U.S. Action Needed for Haitian Democracy


September 19, 1993|By LUCY KOMISAR

Last weekend, Haitian businessman Antoine Izmery, a supporter of Haitian President Jean-Bertrand Aristide, was accosted by thugs while attending a mass, forced outside the church and shot to death. The mass had been commemorating the victims of a massacre at another church five years before.

When I visited Haiti in 1989 to videotape interviews for a program shown on the Public Broadcasting System, I met Mr. Izmery, an ebullient, middle-aged businessman of Lebanese decent who ran a large general store and was treasurer of the Chamber of Commerce. He declaimed passionately about the failures of the Americans and what we owed to the Haitian people.

"Everybody is awake now," he said. "All the problems we are facing here mostly come back to the American government. For the 30 years, the American government has been supporting the Duvalier regime, and nothing has been done to promote Haiti.

"To make real change happen, you have to push those of the old regime out. Now we have a Duvalierism without Duvalier. . . . We know that without the Americans, nothing will happen here."

Officially, Mr. Aristide is president, and Haiti's military rulers in July signed an accord that accepts his return on Oct. 30.

But the Duvalierists are still there, inside the military and police and in the bands of thugs who killed Mr. Izmery. Two days before his murder, men in civilian dress attacked Port-au-Prince Mayor Evans Paul as he tried to reclaim his office, and the day before that, there was an assassination attempt on Mr. Aristide's minister of information.

A few days before his death, Mr. Izmery commented, "We all know that armed civilians would not be able to circulate if the army wanted to prevent it," that, in fact, "they are all auxiliaries of the Haitian army." It is evident that the military rulers of Haiti are opposing by their acts the agreement they signed.

Now, Mr. Aristide has repeated a call for the immediate removal of army commander General Raoul Cedras and police chief Michel Francois. A State Department official told me, "There's no doubt Francois is part of the problem, that he's behind a lot of this violence."

But he would go no further than to say the United States would press for the implementation of the accords, which call for Mr. Cedras and Mr. Francois to leave before Mr. Aristide returns. Washington has said their continuation in office would help keep the military under control. But the killings prove otherwise.

The nearest thing to protection Haitian democrats have are the United Nations "technical advisers" who will be sent to professionalize the military and police. But of the 1,000 troops from Canada and French-speaking Africa promised in the July accords, only 30 have arrived. And though they are armed, they are not authorized to use their weapons. Even so, if the full complement were there, some could have been deployed around the church and perhaps deterred the killing which occurred as Haitian police watched.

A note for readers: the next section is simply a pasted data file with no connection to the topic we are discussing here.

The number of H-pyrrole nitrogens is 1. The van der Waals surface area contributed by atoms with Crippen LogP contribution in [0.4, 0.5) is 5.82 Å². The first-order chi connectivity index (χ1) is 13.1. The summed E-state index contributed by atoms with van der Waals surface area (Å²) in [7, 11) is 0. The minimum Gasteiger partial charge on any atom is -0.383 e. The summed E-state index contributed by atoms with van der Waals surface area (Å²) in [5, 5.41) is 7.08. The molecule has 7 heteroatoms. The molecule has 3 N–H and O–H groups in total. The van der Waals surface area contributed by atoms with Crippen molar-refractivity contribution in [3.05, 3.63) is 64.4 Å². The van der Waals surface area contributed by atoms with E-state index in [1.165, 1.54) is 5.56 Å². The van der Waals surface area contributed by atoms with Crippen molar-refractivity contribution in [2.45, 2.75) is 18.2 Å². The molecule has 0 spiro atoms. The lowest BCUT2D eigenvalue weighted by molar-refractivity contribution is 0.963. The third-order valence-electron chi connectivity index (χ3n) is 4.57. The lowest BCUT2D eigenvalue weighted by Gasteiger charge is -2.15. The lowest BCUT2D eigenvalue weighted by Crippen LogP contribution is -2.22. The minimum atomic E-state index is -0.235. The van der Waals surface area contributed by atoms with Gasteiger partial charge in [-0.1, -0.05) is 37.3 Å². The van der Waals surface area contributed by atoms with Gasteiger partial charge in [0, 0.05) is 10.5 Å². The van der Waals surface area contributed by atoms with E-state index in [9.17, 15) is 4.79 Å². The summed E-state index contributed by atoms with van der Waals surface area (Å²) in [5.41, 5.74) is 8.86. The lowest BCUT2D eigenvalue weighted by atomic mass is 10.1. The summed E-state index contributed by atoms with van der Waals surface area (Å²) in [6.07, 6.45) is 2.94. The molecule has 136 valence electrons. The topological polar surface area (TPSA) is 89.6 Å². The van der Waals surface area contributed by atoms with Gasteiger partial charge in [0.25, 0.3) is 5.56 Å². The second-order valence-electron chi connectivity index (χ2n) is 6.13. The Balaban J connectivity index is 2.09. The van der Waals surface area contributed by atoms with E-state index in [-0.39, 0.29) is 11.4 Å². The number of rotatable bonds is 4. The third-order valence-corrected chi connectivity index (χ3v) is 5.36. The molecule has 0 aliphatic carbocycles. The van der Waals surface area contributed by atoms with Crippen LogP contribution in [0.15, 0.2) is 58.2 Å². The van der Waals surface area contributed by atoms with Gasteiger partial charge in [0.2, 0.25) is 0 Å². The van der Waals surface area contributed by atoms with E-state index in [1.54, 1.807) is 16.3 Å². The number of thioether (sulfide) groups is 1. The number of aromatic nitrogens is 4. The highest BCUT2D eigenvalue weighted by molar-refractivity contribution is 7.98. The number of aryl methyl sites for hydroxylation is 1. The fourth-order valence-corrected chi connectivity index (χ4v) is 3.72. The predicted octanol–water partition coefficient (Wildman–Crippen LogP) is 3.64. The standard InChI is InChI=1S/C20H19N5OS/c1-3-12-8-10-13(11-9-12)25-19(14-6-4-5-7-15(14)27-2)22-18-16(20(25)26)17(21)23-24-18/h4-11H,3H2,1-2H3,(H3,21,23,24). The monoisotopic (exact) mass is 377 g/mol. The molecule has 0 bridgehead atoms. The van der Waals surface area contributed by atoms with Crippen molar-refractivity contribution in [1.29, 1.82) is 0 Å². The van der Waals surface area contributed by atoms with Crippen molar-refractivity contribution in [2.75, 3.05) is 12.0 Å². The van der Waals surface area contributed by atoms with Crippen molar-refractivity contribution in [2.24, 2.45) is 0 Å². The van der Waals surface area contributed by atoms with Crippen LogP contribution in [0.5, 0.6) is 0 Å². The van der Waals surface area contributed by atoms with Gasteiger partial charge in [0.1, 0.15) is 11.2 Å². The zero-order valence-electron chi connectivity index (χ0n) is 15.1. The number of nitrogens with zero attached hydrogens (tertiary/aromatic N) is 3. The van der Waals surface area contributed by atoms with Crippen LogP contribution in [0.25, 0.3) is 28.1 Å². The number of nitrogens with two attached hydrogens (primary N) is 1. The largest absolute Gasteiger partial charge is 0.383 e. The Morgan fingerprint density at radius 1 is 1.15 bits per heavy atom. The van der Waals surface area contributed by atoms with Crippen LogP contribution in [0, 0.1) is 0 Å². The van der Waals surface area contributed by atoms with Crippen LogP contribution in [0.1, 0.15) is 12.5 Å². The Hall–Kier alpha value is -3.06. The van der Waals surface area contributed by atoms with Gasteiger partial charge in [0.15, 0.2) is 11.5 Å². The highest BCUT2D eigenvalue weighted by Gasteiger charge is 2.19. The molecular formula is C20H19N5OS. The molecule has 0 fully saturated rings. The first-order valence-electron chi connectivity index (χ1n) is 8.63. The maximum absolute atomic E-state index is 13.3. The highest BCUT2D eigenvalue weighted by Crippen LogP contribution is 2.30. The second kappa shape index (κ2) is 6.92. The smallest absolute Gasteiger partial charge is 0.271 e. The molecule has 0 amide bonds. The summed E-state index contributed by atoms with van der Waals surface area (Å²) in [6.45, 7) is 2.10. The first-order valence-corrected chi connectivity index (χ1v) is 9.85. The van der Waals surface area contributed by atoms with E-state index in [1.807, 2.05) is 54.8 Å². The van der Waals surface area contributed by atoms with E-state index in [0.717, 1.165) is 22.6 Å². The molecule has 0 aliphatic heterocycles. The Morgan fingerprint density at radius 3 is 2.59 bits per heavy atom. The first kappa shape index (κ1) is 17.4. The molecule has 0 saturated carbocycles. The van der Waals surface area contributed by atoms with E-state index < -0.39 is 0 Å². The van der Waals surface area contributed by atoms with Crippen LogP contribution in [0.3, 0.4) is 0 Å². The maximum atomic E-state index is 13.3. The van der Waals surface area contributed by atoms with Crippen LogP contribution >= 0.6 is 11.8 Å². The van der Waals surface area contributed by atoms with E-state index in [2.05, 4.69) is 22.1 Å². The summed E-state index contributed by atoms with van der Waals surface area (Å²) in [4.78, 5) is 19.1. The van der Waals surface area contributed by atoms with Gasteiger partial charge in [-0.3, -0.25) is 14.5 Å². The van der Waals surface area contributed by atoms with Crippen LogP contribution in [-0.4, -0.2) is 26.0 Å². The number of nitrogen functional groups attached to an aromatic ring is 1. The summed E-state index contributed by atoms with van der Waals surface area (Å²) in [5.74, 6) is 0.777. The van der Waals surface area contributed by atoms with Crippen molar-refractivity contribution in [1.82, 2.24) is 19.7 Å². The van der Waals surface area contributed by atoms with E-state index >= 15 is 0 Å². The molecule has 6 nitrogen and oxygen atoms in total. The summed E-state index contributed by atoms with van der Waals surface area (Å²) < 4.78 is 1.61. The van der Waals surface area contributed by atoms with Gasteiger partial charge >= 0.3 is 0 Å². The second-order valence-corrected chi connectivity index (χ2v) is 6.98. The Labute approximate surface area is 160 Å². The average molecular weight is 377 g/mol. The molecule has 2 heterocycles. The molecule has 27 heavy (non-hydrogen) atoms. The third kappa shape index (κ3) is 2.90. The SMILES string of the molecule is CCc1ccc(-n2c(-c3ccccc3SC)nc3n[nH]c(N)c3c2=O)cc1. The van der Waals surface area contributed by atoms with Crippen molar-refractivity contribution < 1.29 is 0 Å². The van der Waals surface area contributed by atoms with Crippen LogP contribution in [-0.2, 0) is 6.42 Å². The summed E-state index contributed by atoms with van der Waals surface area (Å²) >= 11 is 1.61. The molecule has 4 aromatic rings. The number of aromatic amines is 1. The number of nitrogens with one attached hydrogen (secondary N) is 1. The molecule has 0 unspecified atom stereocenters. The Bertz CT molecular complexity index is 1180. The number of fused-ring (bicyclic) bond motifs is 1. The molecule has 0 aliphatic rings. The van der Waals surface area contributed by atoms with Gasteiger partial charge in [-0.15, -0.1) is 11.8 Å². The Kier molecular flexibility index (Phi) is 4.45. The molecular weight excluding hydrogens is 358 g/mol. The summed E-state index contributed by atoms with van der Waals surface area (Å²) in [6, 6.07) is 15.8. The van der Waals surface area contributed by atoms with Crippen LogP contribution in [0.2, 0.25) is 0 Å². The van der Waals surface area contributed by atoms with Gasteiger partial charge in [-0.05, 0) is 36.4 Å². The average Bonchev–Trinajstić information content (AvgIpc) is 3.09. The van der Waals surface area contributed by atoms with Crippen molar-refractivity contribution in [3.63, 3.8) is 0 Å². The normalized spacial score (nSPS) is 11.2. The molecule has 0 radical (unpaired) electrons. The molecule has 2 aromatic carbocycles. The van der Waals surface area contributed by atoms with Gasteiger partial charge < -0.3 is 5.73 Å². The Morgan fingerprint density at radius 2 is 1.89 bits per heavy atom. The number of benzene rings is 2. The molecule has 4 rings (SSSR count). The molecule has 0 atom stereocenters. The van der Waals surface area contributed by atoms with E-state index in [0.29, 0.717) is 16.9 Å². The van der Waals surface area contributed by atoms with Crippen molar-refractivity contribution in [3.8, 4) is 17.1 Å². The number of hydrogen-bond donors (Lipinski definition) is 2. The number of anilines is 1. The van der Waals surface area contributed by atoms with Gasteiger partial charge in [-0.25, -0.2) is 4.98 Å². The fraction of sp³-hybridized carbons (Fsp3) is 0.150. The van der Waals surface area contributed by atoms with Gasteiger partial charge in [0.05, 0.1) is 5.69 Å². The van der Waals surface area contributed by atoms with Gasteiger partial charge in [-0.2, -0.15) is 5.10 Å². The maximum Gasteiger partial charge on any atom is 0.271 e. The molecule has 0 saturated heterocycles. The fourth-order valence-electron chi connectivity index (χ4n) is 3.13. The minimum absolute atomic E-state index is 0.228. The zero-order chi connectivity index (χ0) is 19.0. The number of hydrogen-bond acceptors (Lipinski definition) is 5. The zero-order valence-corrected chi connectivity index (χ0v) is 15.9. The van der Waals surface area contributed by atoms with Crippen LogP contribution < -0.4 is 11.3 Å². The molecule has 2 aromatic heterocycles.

Unfortunately, the sluggish U.N. bureaucracy has delayed matters during an assessment to figure out how much the "blue helmet" deployment will cost. A State Department official said it would be a few weeks before they could arrive.

Rep. John Conyers, Jr., of Detroit, who participated as a member of the Aristide delegation in the July talks, has asked President Clinton to consider urging the United Nations to reimpose sanctions against the Haitian government, to suspend U.S. police and military aid and to seek the immediate removal of Mr. Cedras and Mr. Francois.

Those are good recommendations. The United States also ought to reimpose the personal sanctions against the people it knows are behind the current killings by revoking their visas and freezing their assets. It previously did so against 20 individuals, but that number was so small as to be largely symbolic; this time, it should target the 100 to 200 people widely known to be responsible for the continuing violence.

Furthermore, the U.N. "blue helmets" need to be in Haiti not simply to train whatever members of the police and army are deemed to be worth keeping, but to protect the democratic opposition and to break a terrorist operation which looks horribly like the army-sponsored death squads of El Salvador. Or President Aristide will return to preside over a killing field.

The United States has a moral obligation in this matter. It was the United States which nearly eight decades ago helped put Haiti on the road to its history of violence and repression.

One president followed another, but America's political influence in Haiti continued. Francois Duvalier -- known as "Papa Doc" -- took charge in 1950 and ruled through the terror of the hated tonton macoutes, his private army. The United States supported him and his successor, his son, Jean Claude.

Only in recent years has Washington changed sides. Mr. Izmery was right; without the Americans, nothing will happen.

Lucy Komisar is a New York journalist who writes on foreign affairs. Barry Rascovar, whose column usually appears on this page, is on vacation. His column will return next week.

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